Dixons Carphone (LSE: DC) is a mighty yielder with its back against the wall right now. The electricals retailer was always likely to release some awful full-year numbers last week, but the scale of its problems took even me, a long-term bear on the business, somewhat aback.
Dixons’ nightmares with its core mobiles business are now quite long in the tooth yet remain frustratingly troublesome. A string of impairments here caused the firm to swing to a £259m pre-tax loss for the last fiscal year, from a £289m profit previously.
Consumers are taking longer to upgrade their handsets post-contract, meaning that Dixons needs to pull out all the stops to part them with their cash. And this comes at a cost. Indeed, the FTSE 250 firm says accelerating the integration of its electrical and mobiles units to stem the tide will result in “a significant loss” once again at the latter unit in the current year year. However, it adds these measures should help it to break even at a minimum inside the next two fiscal periods.
I’m not so certain that Dixons has what it takes to achieve this lofty goal, though. It’s not just that the challenging economic conditions for consumers are taking their toll, something which is turbocharging the number of people seeking cheaper SIM-only deals, or other more flexible payment options.
The buzz of having the most up-to-date phone model, whether to show off to friends or just having the latest technology at your fingertips, simply isn’t as strong as it was just a few years back. Just ask Apple why demand for its iPhones is slumping all across the globe.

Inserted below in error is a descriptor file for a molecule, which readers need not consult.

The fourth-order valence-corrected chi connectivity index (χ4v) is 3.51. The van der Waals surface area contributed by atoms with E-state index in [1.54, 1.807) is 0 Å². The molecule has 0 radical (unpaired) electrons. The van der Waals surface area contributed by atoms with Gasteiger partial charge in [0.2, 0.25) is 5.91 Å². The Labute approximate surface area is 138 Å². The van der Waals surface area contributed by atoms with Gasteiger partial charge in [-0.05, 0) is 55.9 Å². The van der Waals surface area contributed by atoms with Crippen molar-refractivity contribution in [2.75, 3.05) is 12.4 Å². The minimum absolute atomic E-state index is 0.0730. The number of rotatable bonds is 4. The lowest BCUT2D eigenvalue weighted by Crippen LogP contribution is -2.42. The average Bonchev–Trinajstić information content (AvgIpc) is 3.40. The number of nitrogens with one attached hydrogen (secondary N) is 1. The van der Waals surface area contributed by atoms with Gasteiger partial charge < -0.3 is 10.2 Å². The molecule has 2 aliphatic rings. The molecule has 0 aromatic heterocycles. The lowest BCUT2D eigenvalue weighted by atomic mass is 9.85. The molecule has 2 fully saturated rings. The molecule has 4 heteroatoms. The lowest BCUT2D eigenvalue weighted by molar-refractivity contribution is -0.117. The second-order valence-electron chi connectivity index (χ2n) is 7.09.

Sure, Dixons may be spending a cool £275m on those aforementioned restructuring measures, and forking out a fortune to revamp its phone ranges, tariff options, and payment plans to bring them more in line with modern customer demands. But for the moment, I’m prepared to err on the side of caution and anticipate its pain extending beyond the next couple of years.
Are dividends in more danger?
So what does all this mean for Dixons’ dividends? We’d been warned back in December of a dividend cut for the year ended April, and in the end a 6.75p per share total reward was paid, down from 11.25p in the prior period.
The retail giant is hoping to pay out at similar levels in the current fiscal year, though I have my concerns. Aside from the troubles it’s having on the mobiles front, Dixons will also have its work cut out to meet its expectations of sales and profits growth for its electricals business at home and abroad as shoppers reign in spending.
If anything, broader retail conditions in the UK are getting worse, not better, and threaten to continue nosediving given the ongoing impasse over Brexit. At the same time, Dixons’ balance sheet is weakening, net debt on the books swelling to £265m last year from £249m before, and free cash flow falling by almost £20m to £153m too.
For these reasons I’m prepared to look past Dixons’ 6.1% dividend yields and invest my hard-earned cash elsewhere.
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Royston Wild has no position in any of the shares mentioned. The Motley Fool UK owns shares of and has recommended Apple. The Motley Fool UK has the following options: long January 2020 $150 calls on Apple and short January 2020 $155 calls on Apple. Views expressed on the companies mentioned in this article are those of the writer and therefore may differ from the official recommendations we make in our subscription services such as Share Advisor, Hidden Winners and Pro. Here at The Motley Fool we believe that considering a diverse range of insights makes us better investors.